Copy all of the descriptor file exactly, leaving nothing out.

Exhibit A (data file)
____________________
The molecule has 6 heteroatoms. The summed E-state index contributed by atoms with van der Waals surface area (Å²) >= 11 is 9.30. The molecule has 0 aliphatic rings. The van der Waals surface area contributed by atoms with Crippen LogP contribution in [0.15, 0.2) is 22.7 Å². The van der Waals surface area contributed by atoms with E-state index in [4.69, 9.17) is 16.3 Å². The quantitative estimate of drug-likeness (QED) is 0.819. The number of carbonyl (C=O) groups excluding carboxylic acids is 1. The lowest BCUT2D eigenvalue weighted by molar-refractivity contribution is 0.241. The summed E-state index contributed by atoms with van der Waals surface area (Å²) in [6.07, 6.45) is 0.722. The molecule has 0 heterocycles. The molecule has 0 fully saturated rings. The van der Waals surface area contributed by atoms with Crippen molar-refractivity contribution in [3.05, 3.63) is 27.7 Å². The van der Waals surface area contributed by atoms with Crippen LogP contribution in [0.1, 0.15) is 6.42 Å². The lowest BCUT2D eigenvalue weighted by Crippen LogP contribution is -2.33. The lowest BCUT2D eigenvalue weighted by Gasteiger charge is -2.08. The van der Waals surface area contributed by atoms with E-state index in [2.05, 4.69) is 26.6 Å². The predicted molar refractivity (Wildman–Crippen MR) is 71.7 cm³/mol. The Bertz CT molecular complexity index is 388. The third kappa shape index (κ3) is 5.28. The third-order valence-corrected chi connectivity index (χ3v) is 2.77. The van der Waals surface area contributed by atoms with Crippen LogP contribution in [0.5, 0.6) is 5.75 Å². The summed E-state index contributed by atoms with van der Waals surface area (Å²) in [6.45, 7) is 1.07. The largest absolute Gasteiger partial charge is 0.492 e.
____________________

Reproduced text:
The molecule has 6 heteroatoms. The summed E-state index contributed by atoms with van der Waals surface area (Å²) >= 11 is 9.30. The molecule has 0 aliphatic rings. The van der Waals surface area contributed by atoms with Crippen LogP contribution in [0.15, 0.2) is 22.7 Å². The van der Waals surface area contributed by atoms with E-state index in [4.69, 9.17) is 16.3 Å². The quantitative estimate of drug-likeness (QED) is 0.819. The number of carbonyl (C=O) groups excluding carboxylic acids is 1. The lowest BCUT2D eigenvalue weighted by molar-refractivity contribution is 0.241. The summed E-state index contributed by atoms with van der Waals surface area (Å²) in [6.07, 6.45) is 0.722. The molecule has 0 heterocycles. The molecule has 0 fully saturated rings. The van der Waals surface area contributed by atoms with Crippen molar-refractivity contribution in [3.05, 3.63) is 27.7 Å². The van der Waals surface area contributed by atoms with Crippen LogP contribution in [0.1, 0.15) is 6.42 Å². The lowest BCUT2D eigenvalue weighted by Crippen LogP contribution is -2.33. The lowest BCUT2D eigenvalue weighted by Gasteiger charge is -2.08. The van der Waals surface area contributed by atoms with E-state index in [2.05, 4.69) is 26.6 Å². The predicted molar refractivity (Wildman–Crippen MR) is 71.7 cm³/mol. The Bertz CT molecular complexity index is 388. The third kappa shape index (κ3) is 5.28. The third-order valence-corrected chi connectivity index (χ3v) is 2.77. The van der Waals surface area contributed by atoms with Crippen LogP contribution in [0.5, 0.6) is 5.75 Å². The summed E-state index contributed by atoms with van der Waals surface area (Å²) in [6.45, 7) is 1.07. The largest absolute Gasteiger partial charge is 0.492 e.